First she built up the fire, for he was shivering with cold. Then she began to wash and dress the wound with folded lengths of sheepskin. But no matter how many bandages she wrapped around his side, the blood still seeped through.
Her father didn't stop her. Her touch seemed to soothe him.
"What sort of beast was it, Papa?" she asked in a trembling voice. The tip of her dark braid was now sticky with his blood. "I saw a back as high as the window, a paw with claws like a mountain cat's, but bigger."
The huntsman shook his head, shutting his eyes tight against a surge of pain. "I don't know." He took a deep breath. "Perhaps it's some beast migrating from one land to another and only passing through Arcadia. It must have come upon us by accident."
Pulling the hank of orange fur from her tunic, she showed it to her father. In the firelight, it looked flecked with gold. "Look what I found, Papa."
He touched the fur with a stained finger. "This is my last trophy."
She didn't tell him it was her knife that had cut that swatch.
He coughed, a thread of blood sliding from the side of his mouth into his white-streaked beard. "Whatever it is, the creature has dealt me my death blow."
The tuft of fur dropped from his feeble fingers.
"Papa!" she whispered. He didn't answer, but she could tell by the rattle of his breath that he was not asleep.
She added more wood to the fire till the room was uncomfortably warm. Then she made him a tisane of heal-all, feeding it to him as if he were a baby, using a leather bottle and a cloth teat. After that he dozed until midnight.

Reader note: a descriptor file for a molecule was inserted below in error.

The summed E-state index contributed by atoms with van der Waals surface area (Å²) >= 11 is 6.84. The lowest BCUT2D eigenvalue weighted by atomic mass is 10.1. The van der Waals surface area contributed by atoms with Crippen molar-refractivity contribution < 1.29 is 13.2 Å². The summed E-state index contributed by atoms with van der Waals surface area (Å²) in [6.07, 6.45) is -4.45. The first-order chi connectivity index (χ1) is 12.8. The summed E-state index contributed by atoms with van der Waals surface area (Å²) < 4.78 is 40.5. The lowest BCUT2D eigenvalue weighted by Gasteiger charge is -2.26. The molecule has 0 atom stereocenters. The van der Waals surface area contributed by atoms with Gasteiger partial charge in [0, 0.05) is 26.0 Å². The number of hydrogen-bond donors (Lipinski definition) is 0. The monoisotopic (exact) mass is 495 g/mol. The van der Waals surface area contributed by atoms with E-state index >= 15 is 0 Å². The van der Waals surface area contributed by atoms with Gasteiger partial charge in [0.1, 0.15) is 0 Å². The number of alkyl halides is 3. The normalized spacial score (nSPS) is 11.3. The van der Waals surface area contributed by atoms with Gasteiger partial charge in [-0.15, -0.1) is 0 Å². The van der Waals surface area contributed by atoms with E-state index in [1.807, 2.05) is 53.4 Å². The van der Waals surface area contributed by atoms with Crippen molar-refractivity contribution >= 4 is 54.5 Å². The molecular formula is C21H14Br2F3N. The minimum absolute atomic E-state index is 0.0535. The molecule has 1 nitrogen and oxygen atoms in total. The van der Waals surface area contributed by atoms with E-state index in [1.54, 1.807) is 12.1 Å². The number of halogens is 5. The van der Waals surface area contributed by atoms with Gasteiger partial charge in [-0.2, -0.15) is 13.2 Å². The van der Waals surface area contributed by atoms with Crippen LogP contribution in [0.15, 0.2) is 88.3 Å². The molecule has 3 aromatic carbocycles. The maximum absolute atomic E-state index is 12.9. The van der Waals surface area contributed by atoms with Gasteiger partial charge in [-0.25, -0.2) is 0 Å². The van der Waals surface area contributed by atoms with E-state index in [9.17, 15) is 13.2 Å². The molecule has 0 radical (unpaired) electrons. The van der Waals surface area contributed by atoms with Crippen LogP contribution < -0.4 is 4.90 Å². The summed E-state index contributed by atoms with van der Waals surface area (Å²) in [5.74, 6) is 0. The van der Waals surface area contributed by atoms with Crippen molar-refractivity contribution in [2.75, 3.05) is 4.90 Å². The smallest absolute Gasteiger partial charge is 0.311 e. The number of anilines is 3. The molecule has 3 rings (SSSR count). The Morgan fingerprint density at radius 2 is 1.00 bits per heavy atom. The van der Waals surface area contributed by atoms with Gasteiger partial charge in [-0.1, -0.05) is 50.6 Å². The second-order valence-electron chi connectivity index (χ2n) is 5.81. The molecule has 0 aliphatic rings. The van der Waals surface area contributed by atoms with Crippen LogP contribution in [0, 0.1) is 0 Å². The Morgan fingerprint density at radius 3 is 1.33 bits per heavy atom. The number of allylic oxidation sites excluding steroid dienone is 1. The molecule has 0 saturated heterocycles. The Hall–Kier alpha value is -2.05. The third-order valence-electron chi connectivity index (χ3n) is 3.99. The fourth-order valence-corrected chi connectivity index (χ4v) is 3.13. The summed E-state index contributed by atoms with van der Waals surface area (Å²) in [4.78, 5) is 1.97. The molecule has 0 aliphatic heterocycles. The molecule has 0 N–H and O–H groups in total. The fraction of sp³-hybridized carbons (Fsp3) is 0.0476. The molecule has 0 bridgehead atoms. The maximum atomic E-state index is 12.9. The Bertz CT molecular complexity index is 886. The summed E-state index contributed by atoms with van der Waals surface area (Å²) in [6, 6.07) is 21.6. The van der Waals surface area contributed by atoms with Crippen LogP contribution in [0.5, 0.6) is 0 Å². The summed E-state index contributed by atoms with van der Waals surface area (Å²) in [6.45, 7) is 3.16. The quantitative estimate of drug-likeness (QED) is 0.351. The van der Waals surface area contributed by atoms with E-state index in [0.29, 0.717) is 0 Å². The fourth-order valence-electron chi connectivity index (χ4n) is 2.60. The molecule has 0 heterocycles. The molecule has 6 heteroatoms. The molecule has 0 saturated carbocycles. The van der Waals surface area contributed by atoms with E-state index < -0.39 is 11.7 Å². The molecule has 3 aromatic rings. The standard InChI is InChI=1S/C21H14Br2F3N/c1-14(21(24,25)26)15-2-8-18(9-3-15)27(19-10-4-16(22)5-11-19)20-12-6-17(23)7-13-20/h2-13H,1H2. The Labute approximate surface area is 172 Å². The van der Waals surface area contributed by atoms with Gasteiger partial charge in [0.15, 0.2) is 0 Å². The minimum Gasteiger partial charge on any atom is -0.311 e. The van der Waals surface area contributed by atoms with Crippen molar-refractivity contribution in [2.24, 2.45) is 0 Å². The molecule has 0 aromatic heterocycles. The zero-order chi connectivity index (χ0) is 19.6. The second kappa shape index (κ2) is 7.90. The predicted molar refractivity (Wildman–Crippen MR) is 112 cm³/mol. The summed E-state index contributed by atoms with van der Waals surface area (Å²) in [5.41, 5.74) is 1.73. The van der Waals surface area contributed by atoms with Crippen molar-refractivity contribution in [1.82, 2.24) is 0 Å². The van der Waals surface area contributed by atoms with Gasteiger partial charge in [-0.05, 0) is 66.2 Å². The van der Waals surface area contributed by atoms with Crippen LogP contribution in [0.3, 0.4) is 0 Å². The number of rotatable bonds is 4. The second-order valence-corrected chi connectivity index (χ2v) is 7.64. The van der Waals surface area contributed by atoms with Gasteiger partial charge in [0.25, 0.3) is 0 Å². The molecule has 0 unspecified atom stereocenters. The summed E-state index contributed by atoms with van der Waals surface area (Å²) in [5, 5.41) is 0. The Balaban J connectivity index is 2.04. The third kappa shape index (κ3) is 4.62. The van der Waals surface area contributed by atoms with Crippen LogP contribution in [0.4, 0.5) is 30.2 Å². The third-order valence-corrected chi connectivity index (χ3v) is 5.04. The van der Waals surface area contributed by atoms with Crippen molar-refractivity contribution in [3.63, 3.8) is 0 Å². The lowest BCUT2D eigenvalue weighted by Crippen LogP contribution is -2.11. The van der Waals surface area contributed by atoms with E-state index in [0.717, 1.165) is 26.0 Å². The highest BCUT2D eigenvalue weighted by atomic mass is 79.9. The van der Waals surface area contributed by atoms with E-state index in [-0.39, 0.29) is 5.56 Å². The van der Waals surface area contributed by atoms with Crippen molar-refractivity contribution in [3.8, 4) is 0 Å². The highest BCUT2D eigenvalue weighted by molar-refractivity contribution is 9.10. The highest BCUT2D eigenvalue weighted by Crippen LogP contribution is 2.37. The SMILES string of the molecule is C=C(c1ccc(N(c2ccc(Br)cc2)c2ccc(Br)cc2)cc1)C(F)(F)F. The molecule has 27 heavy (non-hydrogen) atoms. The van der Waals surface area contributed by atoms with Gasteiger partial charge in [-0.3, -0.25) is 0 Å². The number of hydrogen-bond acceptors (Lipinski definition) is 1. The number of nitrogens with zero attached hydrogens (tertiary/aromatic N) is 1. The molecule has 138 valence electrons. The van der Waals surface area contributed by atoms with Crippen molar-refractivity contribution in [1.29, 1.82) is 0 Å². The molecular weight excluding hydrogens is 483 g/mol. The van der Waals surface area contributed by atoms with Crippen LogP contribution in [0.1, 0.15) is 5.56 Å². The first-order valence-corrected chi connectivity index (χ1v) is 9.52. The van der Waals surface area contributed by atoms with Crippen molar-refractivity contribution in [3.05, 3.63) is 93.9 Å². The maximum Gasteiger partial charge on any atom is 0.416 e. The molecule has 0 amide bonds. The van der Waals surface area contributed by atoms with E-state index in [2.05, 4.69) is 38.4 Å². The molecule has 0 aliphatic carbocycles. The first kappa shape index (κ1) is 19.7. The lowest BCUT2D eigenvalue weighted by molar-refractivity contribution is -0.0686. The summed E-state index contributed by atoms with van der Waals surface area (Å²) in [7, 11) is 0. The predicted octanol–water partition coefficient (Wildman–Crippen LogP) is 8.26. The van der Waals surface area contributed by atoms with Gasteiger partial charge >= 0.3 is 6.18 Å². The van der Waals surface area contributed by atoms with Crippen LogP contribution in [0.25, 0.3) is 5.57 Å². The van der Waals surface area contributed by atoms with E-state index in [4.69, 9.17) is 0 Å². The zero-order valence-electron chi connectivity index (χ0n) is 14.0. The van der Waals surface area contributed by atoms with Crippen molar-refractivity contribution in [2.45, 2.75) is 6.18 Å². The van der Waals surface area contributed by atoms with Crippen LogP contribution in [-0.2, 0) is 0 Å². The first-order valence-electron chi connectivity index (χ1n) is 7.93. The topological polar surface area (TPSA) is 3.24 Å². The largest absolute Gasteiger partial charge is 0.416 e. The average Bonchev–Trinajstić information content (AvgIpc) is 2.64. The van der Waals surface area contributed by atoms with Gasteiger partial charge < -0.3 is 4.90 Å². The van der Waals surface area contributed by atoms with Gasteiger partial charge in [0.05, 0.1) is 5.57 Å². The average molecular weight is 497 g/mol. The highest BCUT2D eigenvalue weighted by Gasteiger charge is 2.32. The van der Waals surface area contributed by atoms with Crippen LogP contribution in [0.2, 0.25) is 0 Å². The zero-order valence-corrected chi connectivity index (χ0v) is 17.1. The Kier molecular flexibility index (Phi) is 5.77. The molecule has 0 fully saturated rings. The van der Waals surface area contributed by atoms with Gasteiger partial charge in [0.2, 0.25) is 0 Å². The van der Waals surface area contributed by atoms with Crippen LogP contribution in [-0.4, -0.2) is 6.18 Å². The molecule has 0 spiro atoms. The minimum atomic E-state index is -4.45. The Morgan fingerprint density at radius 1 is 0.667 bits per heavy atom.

When he woke, he whispered hoarsely, "I'm dying, Atalanta." His watery eyes were the color of an autumn sky.
"No, Papa, no," Atalanta cried. But looking down at him, she knew he was telling the truth.
"You must be a brave girl," he said.
When had he become so small? she wondered. All her life he'd seemed tree high, a big man, striding ahead of her in the woods, following tracks and spoor as surely as if they were signs engraved in stone. He could throw his javelin with deadly accuracy across the widest glade. The arrows leaped from his bow like hawks taking flight. As his only child, she'd always been his constant companion, learning all the lore of the forest at his side.
But since her mother's death three years earlier, he'd seemed to shrink a little every day. And now, coughing out specks of blood, he was scarcely her own size.
He struggled to sit up in the bed and she helped him. "But I must tell you now how you came to us," he said. "I'll not die until you know it all." He coughed again, groaned, and the wound seeped like a bog.
Atalanta shook her head "Do not speak, Papa, it wearies you."
"You must know."
"I know you found me in the woods, Papa, when I was four years old."
"Found you by a great she-bear who was long dead," he said between coughs.
She brushed his thin fair hair back from his forehead. The skin was burning hot, his blue eyes cloudy.
"I know, Papa."
"And you covered with bites, some ..." He bent over with the coughing and she held him till he was done.
"Some long healed and some quite new," she whispered. It was a story they had often told together. "I know, Papa."